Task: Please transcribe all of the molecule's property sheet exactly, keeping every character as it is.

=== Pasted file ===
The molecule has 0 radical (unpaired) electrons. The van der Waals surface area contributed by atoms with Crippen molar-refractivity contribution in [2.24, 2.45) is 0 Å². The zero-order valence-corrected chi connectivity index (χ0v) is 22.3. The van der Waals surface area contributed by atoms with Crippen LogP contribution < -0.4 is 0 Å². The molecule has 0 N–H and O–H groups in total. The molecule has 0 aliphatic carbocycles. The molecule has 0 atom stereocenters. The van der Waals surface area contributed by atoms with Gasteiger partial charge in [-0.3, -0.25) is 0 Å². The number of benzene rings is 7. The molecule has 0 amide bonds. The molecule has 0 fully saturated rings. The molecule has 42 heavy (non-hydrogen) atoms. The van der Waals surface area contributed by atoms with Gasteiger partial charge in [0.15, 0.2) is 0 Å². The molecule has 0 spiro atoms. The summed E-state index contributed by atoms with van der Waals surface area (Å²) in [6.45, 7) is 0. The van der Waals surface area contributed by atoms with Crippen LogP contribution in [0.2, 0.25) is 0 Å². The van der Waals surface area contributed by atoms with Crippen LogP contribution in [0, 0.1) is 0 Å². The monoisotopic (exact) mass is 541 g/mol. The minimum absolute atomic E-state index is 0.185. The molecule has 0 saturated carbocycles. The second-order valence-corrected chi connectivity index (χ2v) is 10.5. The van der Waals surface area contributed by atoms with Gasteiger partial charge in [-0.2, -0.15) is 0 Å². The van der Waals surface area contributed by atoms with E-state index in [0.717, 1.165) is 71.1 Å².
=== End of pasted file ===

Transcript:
The molecule has 0 radical (unpaired) electrons. The van der Waals surface area contributed by atoms with Crippen molar-refractivity contribution in [2.24, 2.45) is 0 Å². The zero-order valence-corrected chi connectivity index (χ0v) is 22.3. The van der Waals surface area contributed by atoms with Crippen LogP contribution < -0.4 is 0 Å². The molecule has 0 N–H and O–H groups in total. The molecule has 0 aliphatic carbocycles. The molecule has 0 atom stereocenters. The van der Waals surface area contributed by atoms with Gasteiger partial charge in [-0.3, -0.25) is 0 Å². The number of benzene rings is 7. The molecule has 0 amide bonds. The molecule has 0 fully saturated rings. The molecule has 42 heavy (non-hydrogen) atoms. The van der Waals surface area contributed by atoms with Gasteiger partial charge in [0.15, 0.2) is 0 Å². The molecule has 0 spiro atoms. The summed E-state index contributed by atoms with van der Waals surface area (Å²) in [6.45, 7) is 0. The van der Waals surface area contributed by atoms with Crippen LogP contribution in [0.2, 0.25) is 0 Å². The van der Waals surface area contributed by atoms with Crippen LogP contribution in [0, 0.1) is 0 Å². The monoisotopic (exact) mass is 541 g/mol. The minimum absolute atomic E-state index is 0.185. The molecule has 0 saturated carbocycles. The second-order valence-corrected chi connectivity index (χ2v) is 10.5. The van der Waals surface area contributed by atoms with Gasteiger partial charge in [-0.2, -0.15) is 0 Å². The van der Waals surface area contributed by atoms with E-state index in [0.717, 1.165) is 71.1 Å².